(How to create an effective synopsis for your novel or memoir.)

------------------

Check Out These Great Upcoming Writers' Conferences:

Screen Shot 2014-12-17 at 3.39.23 PM

Your new complete and updated instructional guide
to finding an agent is finally here: The 2015 book
GET A LITERARY AGENT shares advice from more
than 110 literary agents who share advice on querying,
craft, the submission process, researching agents, and
much more. Filled with all the advice you'll ever need to
find an agent, this resource makes a great partner book to
the agent database, Guide to Literary Agents.

Other writing/publishing articles & links for you:

Too Seen: The Intimacy of Copy Editing

Too Seen: The Intimacy of Copy Editing

Novelist A.E. Osworth discusses their experience working with a copyeditor for their novel We Are Watching Eliza Bright and how the experience made them feel Witnessed.

writer's digest wd presents

WD Presents: From Our Readers Announcement, Upcoming Webinars, and more!

This week, we’re excited to announce a call for From Our Readers submissions, a webinar on crafting expert query letters, and more!

April PAD Challenge

2021 April PAD Challenge: Day 11

Write a poem every day of April with the 2021 April Poem-A-Day Challenge. For today's prompt, write a prime number poem.

Stephanie Dray: On Writing Women's Legacies

Stephanie Dray: On Writing Women's Legacies

Bestselling and award-winning author Stephanie Dray shares how she selects the historical figures that she features in her novels and how she came to see the whole of her character's legacies.

From Script

Taking Note of the Structure of WandaVision and Breaking in Outside of Hollywood (From Script)

In this week’s round-up from ScriptMag.com, learn about the storytelling techniques used in the nine-part Disney+ series "WandaVision," outlining tips for writing a horror script, and breaking in outside of Hollywood as a writer and filmmaker.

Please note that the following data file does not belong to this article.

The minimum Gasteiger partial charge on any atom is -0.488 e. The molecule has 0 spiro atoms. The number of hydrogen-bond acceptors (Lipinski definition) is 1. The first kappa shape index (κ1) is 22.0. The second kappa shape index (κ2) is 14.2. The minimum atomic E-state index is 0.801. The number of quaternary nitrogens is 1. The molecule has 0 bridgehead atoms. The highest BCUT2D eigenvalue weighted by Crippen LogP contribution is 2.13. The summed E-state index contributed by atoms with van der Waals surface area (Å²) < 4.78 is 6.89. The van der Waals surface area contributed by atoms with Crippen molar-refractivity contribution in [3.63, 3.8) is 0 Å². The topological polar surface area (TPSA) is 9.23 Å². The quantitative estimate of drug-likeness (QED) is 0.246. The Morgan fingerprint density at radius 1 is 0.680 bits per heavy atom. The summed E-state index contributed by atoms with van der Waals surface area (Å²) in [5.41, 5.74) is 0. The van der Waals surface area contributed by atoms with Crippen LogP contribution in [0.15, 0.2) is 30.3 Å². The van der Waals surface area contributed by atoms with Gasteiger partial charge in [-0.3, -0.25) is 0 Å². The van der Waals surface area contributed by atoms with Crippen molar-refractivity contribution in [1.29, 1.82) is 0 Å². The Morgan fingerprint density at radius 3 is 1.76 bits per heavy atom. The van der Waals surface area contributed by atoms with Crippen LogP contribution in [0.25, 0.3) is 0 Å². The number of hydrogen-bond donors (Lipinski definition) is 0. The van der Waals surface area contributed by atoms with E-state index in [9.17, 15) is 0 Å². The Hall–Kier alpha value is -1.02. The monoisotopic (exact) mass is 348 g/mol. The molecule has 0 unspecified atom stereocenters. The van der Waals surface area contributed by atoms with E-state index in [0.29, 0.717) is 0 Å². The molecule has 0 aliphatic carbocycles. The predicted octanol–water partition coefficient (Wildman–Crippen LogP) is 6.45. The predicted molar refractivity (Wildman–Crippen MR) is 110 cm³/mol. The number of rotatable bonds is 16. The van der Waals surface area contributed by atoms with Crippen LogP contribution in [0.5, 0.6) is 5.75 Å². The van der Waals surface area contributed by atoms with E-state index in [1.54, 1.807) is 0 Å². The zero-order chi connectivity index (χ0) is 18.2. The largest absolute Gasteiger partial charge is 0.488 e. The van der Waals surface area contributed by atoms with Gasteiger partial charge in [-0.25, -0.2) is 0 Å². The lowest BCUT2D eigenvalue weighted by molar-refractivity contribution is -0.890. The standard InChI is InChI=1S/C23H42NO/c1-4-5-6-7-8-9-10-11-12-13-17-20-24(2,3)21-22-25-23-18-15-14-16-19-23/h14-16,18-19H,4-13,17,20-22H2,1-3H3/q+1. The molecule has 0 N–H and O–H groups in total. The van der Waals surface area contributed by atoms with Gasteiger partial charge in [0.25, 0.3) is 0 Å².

April PAD Challenge

2021 April PAD Challenge: Day 10

Write a poem every day of April with the 2021 April Poem-A-Day Challenge. For today's prompt, write a get blank poem.

take two 3 mistakes writers make in act i

Take Two: 3 Mistakes Writers Make in Act I

Without a solid foundation, our stories flounder. Jeanne Veillette Bowerman shares insights into the three mistakes writers make when creating the first act.

David Jackson Ambrose: On Balancing Magic and Practicality

David Jackson Ambrose: On Balancing Magic and Practicality

Novelist David Jackson Ambrose discusses the initial themes he wanted to explore in his latest novel, A Blind Eye, what the editing process was like, and how his books always surprise him in the end.

Writing Mistakes Writers Make: Not Knowing When to Shelve a Project

Writing Mistakes Writers Make: Not Knowing When to Shelve a Project

The Writer's Digest team has witnessed many writing mistakes over the years, so we started this series to help identify them for other writers (along with correction strategies). This week's writing mistake is not knowing when to shelve a project.